The Clark County School District (CCSD) in Las Vegas reopened for individual learning on August 24th. The attack was reported by hackers three days after it was first reported by the Street Journal.
On the morning of 27 August, some computer systems were infected with a virus from CCSD that blocked access to certain files, according to the statement. The Wall Street Journal reports that officials refused to pay a ransom in exchange for unlocking district computer servers after hackers published documents with social security numbers, student grades and other private information from CCSD students and staff.
According to CCSD, the school district currently serves more than 320,000 students in Clark County, Nevada.
The CCSD did not specify whether the intelligence was leaked but acknowledged that “some of the current and former employee’s information has been accessed or obtained by an unauthorized actor.”
The district said it has received “no reports of actual or attempted misuse of the affected information” and is issuing notices to students and staff with extreme caution.
The school district immediately notified law enforcement, which involved third-party forensic investigators to investigate the incident, the statement said. Investigators concluded that CCSD was the victim of a criminal rinsomware attack.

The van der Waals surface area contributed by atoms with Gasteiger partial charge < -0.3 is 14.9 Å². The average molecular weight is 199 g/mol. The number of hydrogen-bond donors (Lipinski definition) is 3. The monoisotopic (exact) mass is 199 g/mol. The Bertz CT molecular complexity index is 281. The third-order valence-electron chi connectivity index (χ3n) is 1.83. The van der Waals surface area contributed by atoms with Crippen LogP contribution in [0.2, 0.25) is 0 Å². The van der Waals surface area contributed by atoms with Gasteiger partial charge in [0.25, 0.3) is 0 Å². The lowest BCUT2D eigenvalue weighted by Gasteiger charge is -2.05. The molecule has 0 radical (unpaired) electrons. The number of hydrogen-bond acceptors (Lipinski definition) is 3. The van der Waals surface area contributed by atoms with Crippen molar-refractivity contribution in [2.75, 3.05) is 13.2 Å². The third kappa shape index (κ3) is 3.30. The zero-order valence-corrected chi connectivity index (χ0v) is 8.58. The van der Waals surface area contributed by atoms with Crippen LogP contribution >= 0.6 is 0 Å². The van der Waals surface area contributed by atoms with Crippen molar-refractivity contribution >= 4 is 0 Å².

The school district is working to restore all systems to secure full functionality, the statement said.
CCSD is not the only district to fall victim to cybertech in the new year.
Hartford Public Schools in Connecticut suspended individual class and online online education early in the school year, citing a ransomware virus that disrupted systems in the network infrastructure.
And there were dozens of attacks in the early days of the school year in the Miami-Dade School District.
The teenager’s computer and gaming system were taking evidence, said Edwin Lopez, police chief of the Miami-Dead School, who said it was unclear if the student would work alone.
Officials say they believe there are other attackers as well. Some of the IP addresses involved in the attack were found in Russia, Ukraine, China and Iraq, said Superintendent Alberto Carvalho. It is not clear whether there are physical assailants in those countries, but school officials said they are working with international authorities in their investigation.
CNN’s Christina Maxoris and Artemis Mushtagian contributed to this report.